Where does the fight against violent extremism fit within the broad spectrum of development?
USAID’s mission – to end extreme poverty and promote resilient, democratic societies while advancing our security and prosperity – outlines the answer.
It is through USAID’s approach to development that we can prevent the underlying causes of discontent from turning into radicalization. It is this inclusive approach that also drives our commitment to advancing the Global Goals.
Over half of U.S. foreign assistance goes to countries in the midst of conflict, or trying to prevent conflict or state failure. While we have made remarkable gains, the scourge of violent extremism undermines the work we and our partners are doing.
Violent extremism impedes growth by discouraging long-term investment – not only by international corporations, but by local entrepreneurs who hesitate before setting up shop in a market or fear investing in inventory.
Violent extremists’ actions tax health systems, overcrowd hospitals, create refugees and displace people from their homes. Responding to attacks consumes government services and resources, stymieing development.
This is why we must focus more effort on preventing the growth of violent extremism before it starts.
Addressing the root causes of violent extremism successfully starts by resolving issues at the community level. While each case is different, our experience indicates it is often a combination of social and economic marginalization, unaccountable governance, and inadequate institutions, among other push factors, that are at the root of extremism.
These issues are also at the heart of what impedes economic growth. These grievances create opportunities for pulling forces that draw vulnerable people into the compelling, but ultimately empty, narratives of violent extremism.
Recognizing this, USAID developed its 2011 policy The Development Response to Violent Extremism and Insurgency to help guide the use of our tools effectively, and balance our broader development objectives with these security priorities. It affirms the necessity of identifying and addressing drivers of extremism, while remaining flexible and locally focused.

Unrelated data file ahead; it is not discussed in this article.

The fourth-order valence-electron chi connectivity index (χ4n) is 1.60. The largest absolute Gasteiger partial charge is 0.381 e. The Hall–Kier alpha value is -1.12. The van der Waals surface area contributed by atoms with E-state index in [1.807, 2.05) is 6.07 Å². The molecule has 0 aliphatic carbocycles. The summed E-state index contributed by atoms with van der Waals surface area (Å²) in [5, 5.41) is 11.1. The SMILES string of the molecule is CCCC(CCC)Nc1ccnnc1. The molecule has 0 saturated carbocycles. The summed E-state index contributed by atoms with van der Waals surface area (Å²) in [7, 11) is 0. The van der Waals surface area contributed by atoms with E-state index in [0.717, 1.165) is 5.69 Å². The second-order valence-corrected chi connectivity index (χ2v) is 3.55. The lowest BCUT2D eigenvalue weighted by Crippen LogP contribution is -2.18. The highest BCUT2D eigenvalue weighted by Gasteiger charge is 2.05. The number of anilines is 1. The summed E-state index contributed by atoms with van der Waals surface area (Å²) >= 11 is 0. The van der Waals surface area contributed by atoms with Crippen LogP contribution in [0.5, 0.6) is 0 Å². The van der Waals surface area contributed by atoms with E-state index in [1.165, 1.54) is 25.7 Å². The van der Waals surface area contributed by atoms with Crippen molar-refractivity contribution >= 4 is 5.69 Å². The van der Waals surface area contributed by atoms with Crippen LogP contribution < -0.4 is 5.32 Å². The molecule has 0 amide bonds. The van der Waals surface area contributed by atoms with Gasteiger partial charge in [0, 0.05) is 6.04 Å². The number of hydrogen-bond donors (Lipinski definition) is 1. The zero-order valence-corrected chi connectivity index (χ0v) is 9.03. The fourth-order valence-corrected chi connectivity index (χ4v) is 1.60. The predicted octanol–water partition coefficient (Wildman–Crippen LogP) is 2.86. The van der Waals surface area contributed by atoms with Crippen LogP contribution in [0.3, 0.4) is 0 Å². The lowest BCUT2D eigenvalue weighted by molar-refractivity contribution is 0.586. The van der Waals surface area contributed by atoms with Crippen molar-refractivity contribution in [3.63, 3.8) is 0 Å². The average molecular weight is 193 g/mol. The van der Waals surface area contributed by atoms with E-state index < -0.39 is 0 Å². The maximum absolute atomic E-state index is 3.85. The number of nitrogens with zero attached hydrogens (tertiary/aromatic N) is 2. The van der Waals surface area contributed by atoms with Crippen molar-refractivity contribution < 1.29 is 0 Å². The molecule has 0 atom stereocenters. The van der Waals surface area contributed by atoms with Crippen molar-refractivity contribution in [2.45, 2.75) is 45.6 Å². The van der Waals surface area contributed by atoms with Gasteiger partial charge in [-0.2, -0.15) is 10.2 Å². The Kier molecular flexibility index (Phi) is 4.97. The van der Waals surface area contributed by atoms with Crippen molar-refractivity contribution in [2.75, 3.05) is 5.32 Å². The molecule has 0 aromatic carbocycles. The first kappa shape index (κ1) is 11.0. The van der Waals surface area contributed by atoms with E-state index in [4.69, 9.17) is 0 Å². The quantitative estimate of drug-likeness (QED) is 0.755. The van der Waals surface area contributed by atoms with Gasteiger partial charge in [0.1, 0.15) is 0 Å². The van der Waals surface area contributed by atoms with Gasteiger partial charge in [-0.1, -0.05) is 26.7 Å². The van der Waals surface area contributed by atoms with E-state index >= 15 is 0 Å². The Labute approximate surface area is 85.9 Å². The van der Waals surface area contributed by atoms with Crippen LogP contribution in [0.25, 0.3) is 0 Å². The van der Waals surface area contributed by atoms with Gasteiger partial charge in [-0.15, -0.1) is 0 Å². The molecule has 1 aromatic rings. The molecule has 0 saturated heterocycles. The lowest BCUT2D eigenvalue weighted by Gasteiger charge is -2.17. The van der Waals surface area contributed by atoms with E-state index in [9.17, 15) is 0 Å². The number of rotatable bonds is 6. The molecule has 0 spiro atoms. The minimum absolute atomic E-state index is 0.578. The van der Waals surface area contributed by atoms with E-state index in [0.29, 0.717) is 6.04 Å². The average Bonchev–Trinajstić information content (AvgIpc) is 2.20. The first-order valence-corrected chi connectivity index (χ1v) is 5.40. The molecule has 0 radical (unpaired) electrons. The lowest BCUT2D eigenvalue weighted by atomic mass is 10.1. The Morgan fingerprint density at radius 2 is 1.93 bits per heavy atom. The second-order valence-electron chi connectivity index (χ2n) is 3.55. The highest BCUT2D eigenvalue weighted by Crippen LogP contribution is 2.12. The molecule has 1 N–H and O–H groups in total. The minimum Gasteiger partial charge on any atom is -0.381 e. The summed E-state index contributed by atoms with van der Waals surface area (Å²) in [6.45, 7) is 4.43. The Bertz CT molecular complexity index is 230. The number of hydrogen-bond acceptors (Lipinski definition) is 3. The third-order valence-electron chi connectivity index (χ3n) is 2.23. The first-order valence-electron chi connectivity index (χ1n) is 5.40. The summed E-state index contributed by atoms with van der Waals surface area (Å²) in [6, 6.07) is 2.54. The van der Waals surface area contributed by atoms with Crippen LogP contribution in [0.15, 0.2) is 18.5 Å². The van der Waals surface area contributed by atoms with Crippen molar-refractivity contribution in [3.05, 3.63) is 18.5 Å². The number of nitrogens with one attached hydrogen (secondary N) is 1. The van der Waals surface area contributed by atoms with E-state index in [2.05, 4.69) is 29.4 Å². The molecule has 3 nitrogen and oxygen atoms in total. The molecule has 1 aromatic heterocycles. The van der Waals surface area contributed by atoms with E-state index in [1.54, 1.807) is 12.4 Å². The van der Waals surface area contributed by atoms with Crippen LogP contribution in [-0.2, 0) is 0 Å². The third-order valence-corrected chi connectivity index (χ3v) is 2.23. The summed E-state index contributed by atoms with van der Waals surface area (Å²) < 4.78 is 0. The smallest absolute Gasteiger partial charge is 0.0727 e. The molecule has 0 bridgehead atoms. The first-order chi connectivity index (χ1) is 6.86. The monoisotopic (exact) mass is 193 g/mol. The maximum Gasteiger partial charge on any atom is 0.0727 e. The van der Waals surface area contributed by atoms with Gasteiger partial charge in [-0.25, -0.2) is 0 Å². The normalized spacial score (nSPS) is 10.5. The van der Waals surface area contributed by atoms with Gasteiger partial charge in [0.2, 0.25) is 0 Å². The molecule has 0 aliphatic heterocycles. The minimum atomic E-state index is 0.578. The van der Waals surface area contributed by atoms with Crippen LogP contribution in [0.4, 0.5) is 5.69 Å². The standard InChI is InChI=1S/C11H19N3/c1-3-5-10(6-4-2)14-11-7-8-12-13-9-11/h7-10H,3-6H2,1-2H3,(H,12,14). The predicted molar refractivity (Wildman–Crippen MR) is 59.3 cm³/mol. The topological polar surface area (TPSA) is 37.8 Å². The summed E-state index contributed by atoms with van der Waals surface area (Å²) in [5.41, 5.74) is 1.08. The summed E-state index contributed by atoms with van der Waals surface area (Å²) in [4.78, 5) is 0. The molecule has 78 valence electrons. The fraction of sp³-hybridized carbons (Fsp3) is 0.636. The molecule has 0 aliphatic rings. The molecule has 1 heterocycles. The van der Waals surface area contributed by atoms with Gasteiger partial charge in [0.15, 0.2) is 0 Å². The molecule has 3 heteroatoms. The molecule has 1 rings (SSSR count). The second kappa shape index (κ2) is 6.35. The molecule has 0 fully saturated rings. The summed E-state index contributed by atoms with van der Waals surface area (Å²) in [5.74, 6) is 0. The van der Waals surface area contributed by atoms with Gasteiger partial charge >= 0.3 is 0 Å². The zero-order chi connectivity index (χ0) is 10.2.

USAID manages programs that specifically address drivers of violent extremism in Africa, the Middle East and Asia. These programs are working in coordination and often through local and national governments, the private sector and NGOs to address issues of exclusion and injustice. These partnerships enhance USAID’s traditional development tools to address the drivers of extremism before they metastasize into a much larger problem.
Tomorrow’s event at the United Nations on balancing security and development will explore how USAID and like-minded partners can partner to prevent violent extremism. Development professionals care about violent extremism, and those on the security side recognize that development tools and expertise are needed to succeed against violent extremists.
We are confident that we can work together and make progress in key areas. Already, we are making progress on a foundational step: understanding the local drivers of violent extremism and what works to address them.
A new network to support research focused on these issues, RESOLVE, was launched just last week and is supported through a partnership between USAID, the State Department and the U.S. Institute of Peace. Other efforts, like guidelines for good practices on gender and countering violent extremism by the Global Counterterrorism Forum, create operational approaches for local partnership.
As Secretary Kerry called for in the Quadrennial Diplomacy and Development Review, we have to get ahead of the next ISIL. Development that reduces the allure of violent extremist groups has immeasurable payoffs, both in terms of making us more secure and by ensuring we reach our ambitious Global Goals targets by 2030.